Hicks quotes Jaeger: “Literature is paideia, in so far as it contains the highest norms of human life….It is the ideal picture of man, the great paradigm”. Such literature can work important changes in the willing learner and in the formation of true virtues. Hicks ends Part I by asserting that the rejection of normative education in favor of arid analysis means that students leave our modern schools thinking that they know something of value when in fact they do not.
Though I read the Part II of this book carefully, I will not spend a great deal of time summarizing it, because I think Part I contains the main argument to which I wish to respond. In Chapter 9, Hicks offers a possible classical curriculum. I have no objections to anything in that curriculum and could teach it in all good conscience. He himself notes that the choices he has made here are not written in stone but are merely exemplary. I was delighted, however, to find that he had included The Everlasting Man, which is one of my favorites.
In Chapter 10, he asks some questions of teachers and administrators that are relevant and that harmonize with his arguments in Part I. I particularly appreciated this question put to teachers: “Why are your best students often the most arrogant and the least sensitive to the lively connection between ideas and action, between knowledge and responsibility, and between ability and humility?” This is an important question that I would like all teachers to ask themselves on a regular basis.

In the second half of this chapter, Hicks offers a list of his own assumptions about education. I thought that this was particularly provocative and useful. In the near future, I will make an attempt to articulate my educational philosophy directly as a list of assumptions and compare this statement with the more discursive statements that I have made previously.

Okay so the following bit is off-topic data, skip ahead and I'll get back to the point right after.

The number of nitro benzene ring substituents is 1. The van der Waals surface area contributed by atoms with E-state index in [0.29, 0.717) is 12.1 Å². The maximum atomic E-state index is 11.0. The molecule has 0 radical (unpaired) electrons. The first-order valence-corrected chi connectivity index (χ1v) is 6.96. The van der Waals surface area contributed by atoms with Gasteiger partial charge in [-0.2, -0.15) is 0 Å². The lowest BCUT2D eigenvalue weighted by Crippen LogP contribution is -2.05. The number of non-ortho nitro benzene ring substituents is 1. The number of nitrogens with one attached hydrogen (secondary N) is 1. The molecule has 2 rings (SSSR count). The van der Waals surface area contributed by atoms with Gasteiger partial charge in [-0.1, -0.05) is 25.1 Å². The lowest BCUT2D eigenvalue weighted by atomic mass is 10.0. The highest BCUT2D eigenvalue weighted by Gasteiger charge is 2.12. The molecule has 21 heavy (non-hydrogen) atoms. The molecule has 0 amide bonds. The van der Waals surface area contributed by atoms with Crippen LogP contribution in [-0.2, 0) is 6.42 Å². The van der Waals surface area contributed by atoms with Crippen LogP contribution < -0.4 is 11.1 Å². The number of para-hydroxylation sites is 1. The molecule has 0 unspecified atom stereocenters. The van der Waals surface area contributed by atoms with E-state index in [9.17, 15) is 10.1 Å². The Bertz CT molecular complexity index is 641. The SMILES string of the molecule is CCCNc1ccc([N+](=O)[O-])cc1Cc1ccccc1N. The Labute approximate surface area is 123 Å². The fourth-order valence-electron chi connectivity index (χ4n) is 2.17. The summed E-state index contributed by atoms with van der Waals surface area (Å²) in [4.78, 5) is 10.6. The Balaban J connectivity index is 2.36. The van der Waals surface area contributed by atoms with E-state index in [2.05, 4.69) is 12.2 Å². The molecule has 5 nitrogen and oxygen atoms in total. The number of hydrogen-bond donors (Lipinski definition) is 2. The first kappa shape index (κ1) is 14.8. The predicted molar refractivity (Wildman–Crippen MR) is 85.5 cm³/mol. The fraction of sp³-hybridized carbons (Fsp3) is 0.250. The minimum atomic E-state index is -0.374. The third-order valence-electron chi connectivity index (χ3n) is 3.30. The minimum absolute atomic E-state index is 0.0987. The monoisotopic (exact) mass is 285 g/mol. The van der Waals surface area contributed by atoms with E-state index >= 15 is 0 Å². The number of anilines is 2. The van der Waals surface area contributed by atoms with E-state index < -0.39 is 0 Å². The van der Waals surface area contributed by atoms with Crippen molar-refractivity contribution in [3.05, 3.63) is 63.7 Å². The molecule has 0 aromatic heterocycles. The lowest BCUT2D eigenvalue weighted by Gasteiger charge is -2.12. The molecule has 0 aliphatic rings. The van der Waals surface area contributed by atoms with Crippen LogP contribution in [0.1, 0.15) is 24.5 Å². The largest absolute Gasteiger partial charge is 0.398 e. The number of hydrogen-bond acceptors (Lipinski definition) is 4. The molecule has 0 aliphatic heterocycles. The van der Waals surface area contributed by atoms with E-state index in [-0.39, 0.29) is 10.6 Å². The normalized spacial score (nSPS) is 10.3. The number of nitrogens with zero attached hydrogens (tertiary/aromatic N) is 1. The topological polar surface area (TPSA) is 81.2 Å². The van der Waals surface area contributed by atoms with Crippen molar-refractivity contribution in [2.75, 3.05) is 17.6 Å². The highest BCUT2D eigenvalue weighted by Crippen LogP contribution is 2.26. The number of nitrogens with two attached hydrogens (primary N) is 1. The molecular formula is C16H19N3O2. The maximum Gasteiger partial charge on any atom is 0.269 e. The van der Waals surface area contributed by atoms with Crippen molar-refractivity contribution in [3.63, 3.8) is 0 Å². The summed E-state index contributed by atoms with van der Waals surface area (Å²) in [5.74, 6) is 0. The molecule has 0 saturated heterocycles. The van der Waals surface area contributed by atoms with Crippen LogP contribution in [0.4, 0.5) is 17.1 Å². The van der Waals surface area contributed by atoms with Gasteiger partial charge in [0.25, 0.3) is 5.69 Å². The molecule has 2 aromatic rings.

I do not disagree with any of Hicks’s assumptions. However, I agree more strongly and less strongly with some of them. For instance, I strongly agree that students should be introduced to “the best” at the earliest possible age; that basic ideas should be introduced at the same time and developed at greatly levels of complexity later; that teachers must provoke questions rather than answer them definitively; that religious truth is central to the formation of Western paideia; and that education is not to prepare for college or the workplace but to acquire the sentiments and knowledge required to live the good life.
The last two chapters and the epilogue repeat claims that Hicks has made in previous chapters and provide practical examples of implementation that merit our attention but not, at this juncture, a detailed summary. In reading them, I came back to the epigraph to Chapter 9 from H.I. Marrou: “A classical culture can be defined as a unified collection of great masterpieces existing as the recognized basis of its scale of values.” I concur.
  august30 | Feb 13, 2013 |
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Amazon.com Product Description (ISBN 0761814671, Paperback)

A reissue of a classic text, Norms and Nobility is a provocative reappraisal of classical education that offers a workable program for contemporary school reform. David Hicks contends that the classical tradition promotes a spirit of inquiry that is concerned with the development of style and conscience, which makes it an effective and meaningful form of education. Dismissing notions that classical education is elitist and irrelevant, Hicks argues that the classical tradition can meet the needs of our increasingly technological society as well as serve as a feasible model for mass education.

(retrieved from Amazon Thu, 12 Mar 2015 18:19:58 -0400)